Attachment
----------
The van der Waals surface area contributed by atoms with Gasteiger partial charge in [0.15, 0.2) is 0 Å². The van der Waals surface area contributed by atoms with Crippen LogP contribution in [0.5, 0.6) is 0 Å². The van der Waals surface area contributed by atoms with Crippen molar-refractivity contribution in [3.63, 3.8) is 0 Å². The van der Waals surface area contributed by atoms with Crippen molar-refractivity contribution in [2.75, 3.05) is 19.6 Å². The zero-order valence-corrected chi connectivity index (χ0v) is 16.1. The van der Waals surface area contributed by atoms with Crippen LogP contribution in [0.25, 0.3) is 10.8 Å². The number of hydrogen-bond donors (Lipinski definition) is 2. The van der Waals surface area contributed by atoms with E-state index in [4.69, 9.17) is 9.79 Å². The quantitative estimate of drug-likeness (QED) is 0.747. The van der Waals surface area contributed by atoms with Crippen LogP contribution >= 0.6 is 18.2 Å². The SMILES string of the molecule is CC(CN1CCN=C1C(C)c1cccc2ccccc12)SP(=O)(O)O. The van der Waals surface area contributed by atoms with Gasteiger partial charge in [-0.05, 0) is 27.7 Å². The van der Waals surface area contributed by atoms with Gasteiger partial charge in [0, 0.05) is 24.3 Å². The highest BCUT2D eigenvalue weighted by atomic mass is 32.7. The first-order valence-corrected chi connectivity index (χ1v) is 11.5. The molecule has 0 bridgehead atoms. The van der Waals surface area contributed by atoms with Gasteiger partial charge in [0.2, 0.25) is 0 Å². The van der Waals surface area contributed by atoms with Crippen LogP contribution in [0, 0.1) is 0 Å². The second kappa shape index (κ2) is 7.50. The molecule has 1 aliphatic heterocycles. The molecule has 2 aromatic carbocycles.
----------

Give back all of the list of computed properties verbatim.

The van der Waals surface area contributed by atoms with Gasteiger partial charge in [0.15, 0.2) is 0 Å². The van der Waals surface area contributed by atoms with Crippen LogP contribution in [0.5, 0.6) is 0 Å². The van der Waals surface area contributed by atoms with Crippen molar-refractivity contribution in [3.63, 3.8) is 0 Å². The van der Waals surface area contributed by atoms with Crippen molar-refractivity contribution in [2.75, 3.05) is 19.6 Å². The zero-order valence-corrected chi connectivity index (χ0v) is 16.1. The van der Waals surface area contributed by atoms with Crippen LogP contribution in [0.25, 0.3) is 10.8 Å². The number of hydrogen-bond donors (Lipinski definition) is 2. The van der Waals surface area contributed by atoms with E-state index in [4.69, 9.17) is 9.79 Å². The quantitative estimate of drug-likeness (QED) is 0.747. The van der Waals surface area contributed by atoms with Crippen LogP contribution >= 0.6 is 18.2 Å². The SMILES string of the molecule is CC(CN1CCN=C1C(C)c1cccc2ccccc12)SP(=O)(O)O. The van der Waals surface area contributed by atoms with Gasteiger partial charge in [-0.05, 0) is 27.7 Å². The van der Waals surface area contributed by atoms with Gasteiger partial charge in [0, 0.05) is 24.3 Å². The highest BCUT2D eigenvalue weighted by atomic mass is 32.7. The first-order valence-corrected chi connectivity index (χ1v) is 11.5. The molecule has 0 bridgehead atoms. The van der Waals surface area contributed by atoms with Gasteiger partial charge in [0.2, 0.25) is 0 Å². The van der Waals surface area contributed by atoms with Crippen LogP contribution in [0, 0.1) is 0 Å². The second kappa shape index (κ2) is 7.50. The molecule has 1 aliphatic heterocycles. The molecule has 2 aromatic carbocycles.